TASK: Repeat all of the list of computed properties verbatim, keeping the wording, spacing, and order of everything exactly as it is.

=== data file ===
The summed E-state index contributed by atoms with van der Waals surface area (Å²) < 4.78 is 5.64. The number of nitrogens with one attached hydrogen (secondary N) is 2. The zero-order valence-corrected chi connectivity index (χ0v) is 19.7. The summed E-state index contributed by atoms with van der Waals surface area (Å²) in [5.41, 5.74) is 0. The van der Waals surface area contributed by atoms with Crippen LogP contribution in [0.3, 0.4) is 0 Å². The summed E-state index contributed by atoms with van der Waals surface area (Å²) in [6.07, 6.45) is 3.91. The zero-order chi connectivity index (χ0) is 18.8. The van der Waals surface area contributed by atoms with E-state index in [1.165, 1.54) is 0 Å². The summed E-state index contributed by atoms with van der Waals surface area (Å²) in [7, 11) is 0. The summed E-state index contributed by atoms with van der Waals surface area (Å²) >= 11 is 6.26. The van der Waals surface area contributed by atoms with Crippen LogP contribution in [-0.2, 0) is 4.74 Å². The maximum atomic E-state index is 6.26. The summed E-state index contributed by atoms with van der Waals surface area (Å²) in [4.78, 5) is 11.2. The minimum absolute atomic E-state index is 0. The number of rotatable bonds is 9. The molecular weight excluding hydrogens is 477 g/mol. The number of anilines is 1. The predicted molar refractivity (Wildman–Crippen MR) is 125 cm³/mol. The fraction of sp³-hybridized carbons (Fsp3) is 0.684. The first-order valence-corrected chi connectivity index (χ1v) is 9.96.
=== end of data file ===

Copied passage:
The summed E-state index contributed by atoms with van der Waals surface area (Å²) < 4.78 is 5.64. The number of nitrogens with one attached hydrogen (secondary N) is 2. The zero-order valence-corrected chi connectivity index (χ0v) is 19.7. The summed E-state index contributed by atoms with van der Waals surface area (Å²) in [5.41, 5.74) is 0. The van der Waals surface area contributed by atoms with Crippen LogP contribution in [0.3, 0.4) is 0 Å². The summed E-state index contributed by atoms with van der Waals surface area (Å²) in [6.07, 6.45) is 3.91. The zero-order chi connectivity index (χ0) is 18.8. The van der Waals surface area contributed by atoms with E-state index in [1.165, 1.54) is 0 Å². The summed E-state index contributed by atoms with van der Waals surface area (Å²) in [7, 11) is 0. The summed E-state index contributed by atoms with van der Waals surface area (Å²) >= 11 is 6.26. The van der Waals surface area contributed by atoms with Crippen LogP contribution in [-0.2, 0) is 4.74 Å². The maximum atomic E-state index is 6.26. The summed E-state index contributed by atoms with van der Waals surface area (Å²) in [4.78, 5) is 11.2. The minimum absolute atomic E-state index is 0. The number of rotatable bonds is 9. The molecular weight excluding hydrogens is 477 g/mol. The number of anilines is 1. The predicted molar refractivity (Wildman–Crippen MR) is 125 cm³/mol. The fraction of sp³-hybridized carbons (Fsp3) is 0.684. The first-order valence-corrected chi connectivity index (χ1v) is 9.96.